Based on that I was most excited for the Beersel, but of course I would reserve judgement until I finally tasted the beers. To get the best idea of how each blend reacts without the distractions of other new/aggressive ingredients I chose to use my Farmer in the Rye recipe since its is a beer I am most familiar with and should allow me to evaluate only the Brett blends and ignore the base beer. I used Wyeast 3711 for the primary ferment prior to splitting into 3 separate carboys and pitching each blend. I wanted an absurdly dry beer so I could secondary with the Brett and bottle in a relatively quick amount of time (4 weeks or less, not the case with the Lochristi though) without having to wait for the Brett to munch the last few gravity points.

Brussels Blend

FitR Brussels notes:

A: Straw yellow, much better clarity then the others. Spritzy, beautiful, perfect to style carbonation with a solid white head that lasts throughout.

A: A bit of orange, wet hay, with an overall classic funkiness rounding out the aroma, a little bit musty. This is classic straight funk, complex but all funk.

F: dry, light spice on the tongue and subtle fruit on the finish, not as dry a finish as the other two.

O: This is pretty similar to Beersel but with more funk in aroma and less fruit. It's quite nice when youre looking for a complex barnyard character.

Beersel Blend

FitR Beersel notes:

A: Straw yellow, slightly cloudy, with a high level of visible carbonation and a thick frothy white head that lasts throughout the glass leaving significant lacing.

A: lemony, citrus, mint?, very subtle background funky sweaty feet but it's hidden behind the more prominent aromas, helps to remind you this is a Brett beer with some complex rusticity.

F: Dry peppery spice up front, slight acidity, citrus fruits. Finishes dry and refreshing.

O: This is my favorite of the 3 blends. It's not overly funky but there is a sweaty note hanging behind lemon and citrus fruits. It's a really nice blend of subtle funk and citrus/fruit, I have already re-pitched it into 3 different beers.

FitR Lochristi Notes:

Lochristi Blend

A: FitR classic straw yellow with a white frothy thin head. Moderate visible carbonation.

A: Aroma is pretty interesting but there isn't a ton there, some light tropical fruit and peppery spice, a very faint mustiness, something that resembles earthworms on the sidewalk after a summer rain. Its actually bordering on clean smelling.

F: Prickly carbonation on the front of the tongue, peppery spice, very dry, giving way to pineapple, bitter orange peel, very dry on the back of the palette.

O: This is a pretty subtle blend, at least in this beer, but I think it would pair really well in a beer with some delicate fruit. It would compliment Apricots or Peaches really well in a supporting role. Certainly for the more subtle Brett fans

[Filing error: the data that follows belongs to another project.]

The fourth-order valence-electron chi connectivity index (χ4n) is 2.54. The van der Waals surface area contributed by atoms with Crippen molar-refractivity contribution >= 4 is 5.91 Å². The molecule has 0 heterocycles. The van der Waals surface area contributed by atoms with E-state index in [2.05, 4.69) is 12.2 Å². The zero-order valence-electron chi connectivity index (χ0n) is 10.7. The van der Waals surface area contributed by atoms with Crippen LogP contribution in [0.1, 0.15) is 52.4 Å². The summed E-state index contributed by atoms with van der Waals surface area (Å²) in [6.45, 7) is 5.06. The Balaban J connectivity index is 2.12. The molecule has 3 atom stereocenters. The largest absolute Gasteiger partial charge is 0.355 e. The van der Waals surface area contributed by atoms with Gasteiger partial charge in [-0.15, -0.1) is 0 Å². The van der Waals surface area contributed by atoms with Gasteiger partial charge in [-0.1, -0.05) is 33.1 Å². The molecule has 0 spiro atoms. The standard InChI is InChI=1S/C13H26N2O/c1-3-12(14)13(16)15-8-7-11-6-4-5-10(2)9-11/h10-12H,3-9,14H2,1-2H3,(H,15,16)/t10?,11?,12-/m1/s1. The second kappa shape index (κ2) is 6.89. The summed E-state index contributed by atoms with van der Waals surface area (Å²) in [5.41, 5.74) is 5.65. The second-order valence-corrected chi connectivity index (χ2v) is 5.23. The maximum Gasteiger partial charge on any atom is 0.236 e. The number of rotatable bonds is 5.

All three of these blends are very interesting and quite unique, but the Beersel and Lochristi are my favorite of the three, and actually the most unique if you ask me. The Beersel has a great balance between fruity Brett notes and some of those weird musty/funky notes, and the Lochristi is something that might start slow but evolves into something I have not experienced in any blend or strain available.  If youre looking for a more Rustic funk then the Brussels blend is perfect, there was something about it that smelled/tasted familiar. It reminded me a lot of the rustic nature of a few month old bottle of the Bruery's Saison Rue I had not too long ago.
Brussels Pellicle
The Lochristi is an interesting case for me, of the three its been in the bottle the shortest amount of time so it may still need some age (although it was in secondary for longer than the other two so it has plenty of age but not under pressure). TYB mentions that it can be a slow starter, and I experienced just that, not that there was a ton of activity in any of the three fermenters but Lochristi took the longest to show its character in the beer. I really enjoy the subtlety of it, it is perfect if you want to avoid an overpowering Brett character to a beer. It really would be a great blend to use with a fruited Saison, its subtle with a distant funkiness to it and some fruit notes that would go well with Peaches. Or maybe a lightly hopped Grissette with the Lochristi blend added at bottling, where it will evolve but not completely dominate a more delicate beer. But you really need some patience with it, I was pretty underwhelmed with my first tasting of it, and its the reason I delayed this post for a few months. Be patient, you will be rewarded.

Beersel Pellicle
Really all three of these blends are great, but my style leans more towards the Lochristi and Beersel as I stated before. I have my personal preference and I hope that the review helps people decide which to chose for their own beers. Or try all three of them, I would love to hear other folks experience with these blends. I will continue to use the Lochristi and Beersel in beers down the road, not to say the Brussels blend isn't good, it is, but the other two are more my style. 

Lochristi Pellicle